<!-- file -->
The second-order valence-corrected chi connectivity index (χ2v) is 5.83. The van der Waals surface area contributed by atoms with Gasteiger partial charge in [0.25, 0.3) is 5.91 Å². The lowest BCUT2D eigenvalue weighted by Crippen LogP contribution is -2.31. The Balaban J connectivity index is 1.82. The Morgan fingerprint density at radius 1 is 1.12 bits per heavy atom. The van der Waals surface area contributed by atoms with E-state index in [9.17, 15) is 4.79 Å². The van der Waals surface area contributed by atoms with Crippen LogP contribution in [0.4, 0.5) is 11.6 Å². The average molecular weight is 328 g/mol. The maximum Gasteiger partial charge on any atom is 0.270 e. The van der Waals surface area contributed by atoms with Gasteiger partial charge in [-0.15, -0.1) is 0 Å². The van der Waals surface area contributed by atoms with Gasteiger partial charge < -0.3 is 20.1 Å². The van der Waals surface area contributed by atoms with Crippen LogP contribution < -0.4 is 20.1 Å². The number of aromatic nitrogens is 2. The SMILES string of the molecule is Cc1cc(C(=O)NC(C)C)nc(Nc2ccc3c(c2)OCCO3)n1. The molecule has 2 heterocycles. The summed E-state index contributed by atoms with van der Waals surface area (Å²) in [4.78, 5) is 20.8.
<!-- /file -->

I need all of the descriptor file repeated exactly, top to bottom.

The second-order valence-corrected chi connectivity index (χ2v) is 5.83. The van der Waals surface area contributed by atoms with Gasteiger partial charge in [0.25, 0.3) is 5.91 Å². The lowest BCUT2D eigenvalue weighted by Crippen LogP contribution is -2.31. The Balaban J connectivity index is 1.82. The Morgan fingerprint density at radius 1 is 1.12 bits per heavy atom. The van der Waals surface area contributed by atoms with E-state index in [9.17, 15) is 4.79 Å². The van der Waals surface area contributed by atoms with Crippen LogP contribution in [0.4, 0.5) is 11.6 Å². The average molecular weight is 328 g/mol. The maximum Gasteiger partial charge on any atom is 0.270 e. The van der Waals surface area contributed by atoms with Gasteiger partial charge in [-0.15, -0.1) is 0 Å². The van der Waals surface area contributed by atoms with Gasteiger partial charge < -0.3 is 20.1 Å². The van der Waals surface area contributed by atoms with Crippen LogP contribution < -0.4 is 20.1 Å². The number of aromatic nitrogens is 2. The SMILES string of the molecule is Cc1cc(C(=O)NC(C)C)nc(Nc2ccc3c(c2)OCCO3)n1. The molecule has 2 heterocycles. The summed E-state index contributed by atoms with van der Waals surface area (Å²) in [4.78, 5) is 20.8.